The most important aspect of letting go is to notice. Notice where you feel it in your physical body, and notice how good it feels when you just let go!
Apiragraha, the fifth of the Yamas means not grasping, but for the sake of simplicity lets just say the art and act of letting go. Easier said then actually practiced. I remember the very first time I felt this peace that comes from a practice of letting go. It was in the early days of my yoga practice and I was in a Nia class. The routine called for us to reach to the earth as tho we were scooping up and then extend our hand in an expression of letting go. She gave us the visual of scooping up a butterfly and letting it go.My daughter was in the process of leaving for college and my older son was in the midst of his life struggles that I had no control. It was at that moment as I reached to scoop up that butterfly that I imagined myself scooping up my son with my right hand, my daughter with my left and watching, In the words of one of my favorite recording artist, In the moment I was able to relax ~ let go ~ release ~ and surrender ~ relax, let go release and surrender And for a moment, all was well! Read the rest of this entry
Niyamas can be described as the rules that need to be observed by individuals, on a more personal level. You have the ability and the power to touch the lives of everyone who you come into contact with and with everyone each of those people come into contact with. Think of the possibilities. The second of the 8 limbs of yoga are the five internal practices of Niyama (observance).
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Registered my Assana!
O The importance put on a piece of paper. It becomes the end of the journey for some. The summit, the pinnacle, and unfortunately THE END. I see to often as the owner of a yoga studio and a yoga mentorship/studentship program. It is because of what I see and hear in the yoga community that I see no value in the Yoga Alliance. I have not always felt that way, even encouraged my teachers to join, I mistakenly believed it would
· Make them better teachers
· Allow them to get insurance
· Allow my teachers to “train” other to teach
· That my students cared
Pain and suffering, it is everywhere, but so is joy. It is our true authentic self. Do you ever wonder how to rise above and become unaffected by the pain and suffering of others. Does this mean we must lose sight of compassion?
How can one not be affected and react to the negative energy while maintaining and staying in a space of peace?
It can be difficult to rise above it, not react, and stay in a place of joy, of love and acceptance. Avoidance of people, places and things is not always possible. Many of us have to deal with pain and suffering in our homes or the workplace, but we do not have to let it define us. You can choose which energies you wish to become a part of you and which you wish to release and be unaffected by. Read the rest of this entry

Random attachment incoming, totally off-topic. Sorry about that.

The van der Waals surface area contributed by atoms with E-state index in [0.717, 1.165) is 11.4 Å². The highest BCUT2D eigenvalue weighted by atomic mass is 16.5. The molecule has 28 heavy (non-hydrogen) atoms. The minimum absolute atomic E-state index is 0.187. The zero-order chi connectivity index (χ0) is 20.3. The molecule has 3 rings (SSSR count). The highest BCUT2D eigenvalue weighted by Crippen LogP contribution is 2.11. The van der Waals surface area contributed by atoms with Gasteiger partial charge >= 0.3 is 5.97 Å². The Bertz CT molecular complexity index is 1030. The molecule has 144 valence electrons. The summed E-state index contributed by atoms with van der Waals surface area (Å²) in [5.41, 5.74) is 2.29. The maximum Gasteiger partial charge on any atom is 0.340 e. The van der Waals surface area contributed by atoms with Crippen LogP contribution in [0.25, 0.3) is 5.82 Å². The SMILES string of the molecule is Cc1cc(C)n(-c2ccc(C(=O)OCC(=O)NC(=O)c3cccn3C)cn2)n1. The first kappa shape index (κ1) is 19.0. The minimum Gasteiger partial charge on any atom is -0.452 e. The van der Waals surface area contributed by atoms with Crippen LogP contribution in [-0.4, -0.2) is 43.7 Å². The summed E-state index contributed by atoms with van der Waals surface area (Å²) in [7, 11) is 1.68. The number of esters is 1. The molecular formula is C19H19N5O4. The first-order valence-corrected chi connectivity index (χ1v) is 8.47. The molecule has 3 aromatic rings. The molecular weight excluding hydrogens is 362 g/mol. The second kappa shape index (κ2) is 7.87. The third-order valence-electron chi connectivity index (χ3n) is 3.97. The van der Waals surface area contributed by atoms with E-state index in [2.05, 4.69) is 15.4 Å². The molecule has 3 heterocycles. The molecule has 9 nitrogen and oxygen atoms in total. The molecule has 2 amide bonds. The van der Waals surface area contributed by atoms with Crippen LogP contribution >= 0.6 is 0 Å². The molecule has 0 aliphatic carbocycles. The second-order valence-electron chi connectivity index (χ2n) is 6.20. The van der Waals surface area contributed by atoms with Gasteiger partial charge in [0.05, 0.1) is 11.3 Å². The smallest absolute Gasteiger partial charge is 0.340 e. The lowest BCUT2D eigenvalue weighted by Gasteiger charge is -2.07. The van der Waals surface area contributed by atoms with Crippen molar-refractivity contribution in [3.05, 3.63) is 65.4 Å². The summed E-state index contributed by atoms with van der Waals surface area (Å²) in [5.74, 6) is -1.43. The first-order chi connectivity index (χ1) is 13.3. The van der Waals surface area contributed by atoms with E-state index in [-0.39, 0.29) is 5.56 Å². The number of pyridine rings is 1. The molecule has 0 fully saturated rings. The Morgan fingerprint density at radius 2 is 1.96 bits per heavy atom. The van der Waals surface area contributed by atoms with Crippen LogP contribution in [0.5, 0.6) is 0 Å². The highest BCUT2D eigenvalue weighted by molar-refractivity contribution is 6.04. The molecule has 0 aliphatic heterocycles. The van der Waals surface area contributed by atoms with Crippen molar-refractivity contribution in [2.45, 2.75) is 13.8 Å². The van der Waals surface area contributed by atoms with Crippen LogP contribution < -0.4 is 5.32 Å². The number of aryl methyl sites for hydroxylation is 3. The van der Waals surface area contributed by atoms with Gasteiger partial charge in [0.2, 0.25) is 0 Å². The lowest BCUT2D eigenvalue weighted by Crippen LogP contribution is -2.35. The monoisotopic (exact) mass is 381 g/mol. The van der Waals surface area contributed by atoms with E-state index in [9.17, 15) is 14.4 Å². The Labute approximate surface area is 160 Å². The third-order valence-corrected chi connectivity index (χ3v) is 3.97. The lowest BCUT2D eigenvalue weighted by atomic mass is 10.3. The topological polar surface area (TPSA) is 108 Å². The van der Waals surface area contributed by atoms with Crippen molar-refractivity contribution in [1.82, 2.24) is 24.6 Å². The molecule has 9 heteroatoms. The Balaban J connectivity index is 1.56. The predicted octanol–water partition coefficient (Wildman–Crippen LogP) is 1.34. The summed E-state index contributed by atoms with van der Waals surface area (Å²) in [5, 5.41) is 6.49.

Posted on Saturday, February 18, 2012 7:05 PM
What is the practice of yoga? It is many things for many people, but for me it has given the gift of mindfulness, of awareness. Of a greater sense of gratitude as well as consciously being in my body.
Forgetfulness, It is not just a mental issue; it can also show up in the body. No one is immune to the habitual state of forgetfulness, CRS (cant remember shit) as I often call it. We are told we can keep our minds alert thru mental exercises, so why not the body. As this forgetfulness or lack of awareness shows up in the physical body we lose awareness of sensation in certain muscles and or muscles groups in the body. Read the rest of this entry
I am a yoga teacher and I am coming out of the closet
In recent years, after taking on the often coveted role of yoga teacher and studio owner, I find it harder and harder to call my self a yoga teacher. I am more of a guide who is sharing what I know to be true for me in my life and in my body…. Today. But for the sake of ease, lets go ahead and call me a yoga teacher.
I don’t have a script, and I don’t believe there is only one way. But I do believe if I am to responsibly take the seat of the teacher I must have a strong personal practice. Not just time on my mat in front of my students, or a note pad or a book, or my blog or facebook, but time on my mat facing all of my stuff.
Below are a few of the most common clichés I have heard through the years…and why we must never, ever buy into them.
Listen to Your Body.
If I listened to my body I would smoke four packs of cigarettes a day, drink a fifth of vodka, and eat nothing but chocolate ice cream as I lay on my couch.
Our bodies are creatures of comfort and routine. While it is true that our body is one of the very few things in this world we have some control over, the reality is we have all been betrayed by our body (think sneezes and gas).
Our body can only be mastered through discipline. No one ever spontaneously thinks: “Gee! I think I’ll sit absolutely still for an hour and contemplate the universe!” That’s why yoga, regardless of whether it is asana, jappa, or meditation, is called a practice.